Journey Forward is a program created by a collaboration between the National Coalition for Cancer Survivorship, the University of California at Los Angeles Cancer Survivorship Center, WellPoint, Inc., and Genentech Inc., with the common goal of improving survivorship care. The Journey Forward plan has a simple treatment summary format and guidelines for monitoring future care based on the ASCO treatment guidelines.
Passport for Care is an Internet-based care plan in development by a group from the Texas Children’s Hospital and Baylor College of Medicine. It uses the Children’s Oncology Group guidelines for the care of pediatric cancer survivors. Passport for Care is currently undergoing clinical application evaluation.
Implementation of the survivorship care plan
Successful commitment to providing survivorship care plans requires a great many steps. The first step is to select an available template or create a unique design that fits with workload and institutional medical record systems. The following questions will need consideration: How will the treatment data be collected and from where? Who will be responsible for collecting and entering the data? What resources will be needed? What will be the services included in the follow-up care? What guidelines will be followed for surveillance? What patient groups will be included? When is the most appropriate time to review the survivorship care plan with patients––at the end of treatment or some time later? Should there be a formal transition visit? Will the care plan be stored electronically, and will it be sent to other providers?
All of these decisions necessarily rely on multidisciplinary collaboration. In view of the identified barriers and considerable variation in practice settings and clinical resources, simplification can prove to be an effective strategy for implementation. The short templates such as those developed by ASCO provide a simple, quick approach to the care plan while covering the core elements (see Figure 2, “ASCO Breast Cancer Survivorship Care Plan”). A more comprehensive plan that includes comorbidities and specialty care requirements is more resource-intensive, but is especially important for survivors who have undergone complex treatments and for childhood cancer survivors.
The following is an example of one institution’s experience with implementation of a survivorship care plan: In 2005, Memorial Sloan-Kettering Cancer Center initiated nurse practitioner–led survivorship clinics and the provision of a care plan was incorporated into the comprehensive set of services. Plans for follow-up surveillance were developed based on the consensus of each disease-specific service or were based on published guidelines, such as the colorectal cancer follow-up guidelines from NCCN, where they exist. The survivorship nurse practitioners (NPs) incorporate these guidelines into a plan for each survivor, along with cancer screening guidelines and general health recommendations by age.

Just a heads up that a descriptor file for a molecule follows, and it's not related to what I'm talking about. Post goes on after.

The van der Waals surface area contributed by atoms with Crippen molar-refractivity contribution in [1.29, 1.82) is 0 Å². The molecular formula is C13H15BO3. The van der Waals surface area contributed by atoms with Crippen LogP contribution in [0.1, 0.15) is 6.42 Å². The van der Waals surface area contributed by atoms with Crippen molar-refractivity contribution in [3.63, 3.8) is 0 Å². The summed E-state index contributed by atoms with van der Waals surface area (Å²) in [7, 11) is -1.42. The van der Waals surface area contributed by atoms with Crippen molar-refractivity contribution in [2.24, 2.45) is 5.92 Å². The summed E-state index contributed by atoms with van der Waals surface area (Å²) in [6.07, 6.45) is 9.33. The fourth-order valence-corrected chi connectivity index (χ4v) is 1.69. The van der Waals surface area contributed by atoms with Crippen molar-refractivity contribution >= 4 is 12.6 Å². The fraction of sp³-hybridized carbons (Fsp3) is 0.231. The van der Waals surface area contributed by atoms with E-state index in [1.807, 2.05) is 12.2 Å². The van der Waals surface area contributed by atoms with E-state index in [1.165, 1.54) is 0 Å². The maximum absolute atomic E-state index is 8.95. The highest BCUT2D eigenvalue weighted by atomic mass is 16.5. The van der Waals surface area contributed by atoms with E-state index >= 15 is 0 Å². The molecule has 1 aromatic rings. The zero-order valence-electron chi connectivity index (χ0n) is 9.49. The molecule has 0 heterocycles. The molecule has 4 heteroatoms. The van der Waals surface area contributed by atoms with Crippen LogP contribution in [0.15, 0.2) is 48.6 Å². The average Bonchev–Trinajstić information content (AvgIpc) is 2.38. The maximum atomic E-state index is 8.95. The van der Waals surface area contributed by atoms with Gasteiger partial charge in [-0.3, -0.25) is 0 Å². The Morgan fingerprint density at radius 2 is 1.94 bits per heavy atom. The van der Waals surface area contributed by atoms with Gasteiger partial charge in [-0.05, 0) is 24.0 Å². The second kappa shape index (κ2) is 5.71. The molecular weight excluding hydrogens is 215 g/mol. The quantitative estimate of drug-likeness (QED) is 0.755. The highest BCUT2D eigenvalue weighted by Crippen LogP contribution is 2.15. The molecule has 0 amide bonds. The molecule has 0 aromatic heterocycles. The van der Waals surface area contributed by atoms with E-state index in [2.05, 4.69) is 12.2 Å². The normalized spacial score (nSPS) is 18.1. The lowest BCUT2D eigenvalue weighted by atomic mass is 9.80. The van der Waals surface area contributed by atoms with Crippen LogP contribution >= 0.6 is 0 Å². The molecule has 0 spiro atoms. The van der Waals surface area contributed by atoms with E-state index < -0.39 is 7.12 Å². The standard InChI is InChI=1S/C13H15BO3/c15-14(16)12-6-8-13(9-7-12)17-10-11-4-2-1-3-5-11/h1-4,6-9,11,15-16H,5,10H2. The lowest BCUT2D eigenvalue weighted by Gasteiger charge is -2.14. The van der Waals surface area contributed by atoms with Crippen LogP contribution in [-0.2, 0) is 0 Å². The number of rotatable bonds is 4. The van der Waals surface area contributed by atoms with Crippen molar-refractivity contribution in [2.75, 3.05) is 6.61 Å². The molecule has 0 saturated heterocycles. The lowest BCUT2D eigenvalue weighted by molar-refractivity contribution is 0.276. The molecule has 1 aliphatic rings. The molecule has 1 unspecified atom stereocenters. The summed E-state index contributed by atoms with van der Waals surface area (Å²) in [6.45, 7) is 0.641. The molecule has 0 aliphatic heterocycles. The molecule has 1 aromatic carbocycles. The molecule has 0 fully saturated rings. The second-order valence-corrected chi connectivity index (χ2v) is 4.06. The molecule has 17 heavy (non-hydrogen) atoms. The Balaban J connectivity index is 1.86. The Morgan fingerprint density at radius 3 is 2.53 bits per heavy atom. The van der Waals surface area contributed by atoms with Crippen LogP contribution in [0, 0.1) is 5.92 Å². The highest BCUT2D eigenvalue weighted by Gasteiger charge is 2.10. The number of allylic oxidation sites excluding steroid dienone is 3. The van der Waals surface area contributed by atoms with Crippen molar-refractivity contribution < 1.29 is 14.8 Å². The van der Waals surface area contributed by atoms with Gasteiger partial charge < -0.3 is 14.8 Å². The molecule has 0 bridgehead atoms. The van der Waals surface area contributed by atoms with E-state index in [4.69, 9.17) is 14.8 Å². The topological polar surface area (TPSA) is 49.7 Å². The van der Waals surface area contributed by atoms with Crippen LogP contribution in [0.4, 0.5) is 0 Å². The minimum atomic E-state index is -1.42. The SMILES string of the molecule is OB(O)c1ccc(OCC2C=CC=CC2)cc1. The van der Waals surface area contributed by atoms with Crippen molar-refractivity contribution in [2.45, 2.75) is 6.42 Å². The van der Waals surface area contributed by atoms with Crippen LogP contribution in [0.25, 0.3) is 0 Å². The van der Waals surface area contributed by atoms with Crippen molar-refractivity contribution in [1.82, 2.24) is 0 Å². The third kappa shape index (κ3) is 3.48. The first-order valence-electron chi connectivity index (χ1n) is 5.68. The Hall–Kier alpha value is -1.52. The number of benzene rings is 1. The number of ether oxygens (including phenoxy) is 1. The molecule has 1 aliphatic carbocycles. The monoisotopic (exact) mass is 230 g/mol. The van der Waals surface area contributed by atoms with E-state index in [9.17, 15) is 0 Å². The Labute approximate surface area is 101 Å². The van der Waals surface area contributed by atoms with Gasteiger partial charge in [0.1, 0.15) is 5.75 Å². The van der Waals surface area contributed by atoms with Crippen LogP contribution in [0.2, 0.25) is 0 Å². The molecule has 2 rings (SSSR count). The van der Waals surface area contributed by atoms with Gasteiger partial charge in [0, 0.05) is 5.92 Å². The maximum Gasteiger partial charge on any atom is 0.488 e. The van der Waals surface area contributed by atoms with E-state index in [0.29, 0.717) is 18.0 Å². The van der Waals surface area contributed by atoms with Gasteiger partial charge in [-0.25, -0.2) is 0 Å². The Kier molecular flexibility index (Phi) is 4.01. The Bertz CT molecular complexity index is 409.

Evidence-based recommendations and resources for dietary modifications and physical activity are included. Individualized needs are also identified in the plan, particularly for patients with late effects and comorbidities, with clear identification of the needs attended to by the NP vs the primary care or other specialty providers. The care plan is reviewed with the patient and family at the first survivorship visit and a copy is provided to the patient. In addition, the NP sends a copy of the care plan and a letter summarizing the visit to the primary care provider and other providers identified by the patient. The care plan then becomes part of the survivor’s medical record and can be updated as needed. Current initiatives are under way to assess patient and provider satisfaction with the care plan.
The Nurse’s role in survivorship care planning
Nurses are key participants in the successful integration of survivorship as a distinct phase in the cancer care trajectory proposed by the Institute of Medicine report. Among the defining elements of oncology nursing are the provision of guidance and support to patients during cancer treatment. Oncology nurses routinely provide patients with a plan to ensure the best possible treatment outcomes with a focus on prevention and management strategies for safety, comfort, and control over the quality of their lives. As patients complete cancer treatment, nurses can extend their role by preparing patients for a transition from the safety net of their oncology care providers and for achieving a lifetime of good health.
Nurses can participate in the formal provision of care plans in a variety of ways, depending on institutional resources and support. Again, multidisciplinary collaboration on development of surveillance guidelines and screening schedules is essential. Support for the time to prepare and review the plan with patients also is necessary for sustaining such an initiative.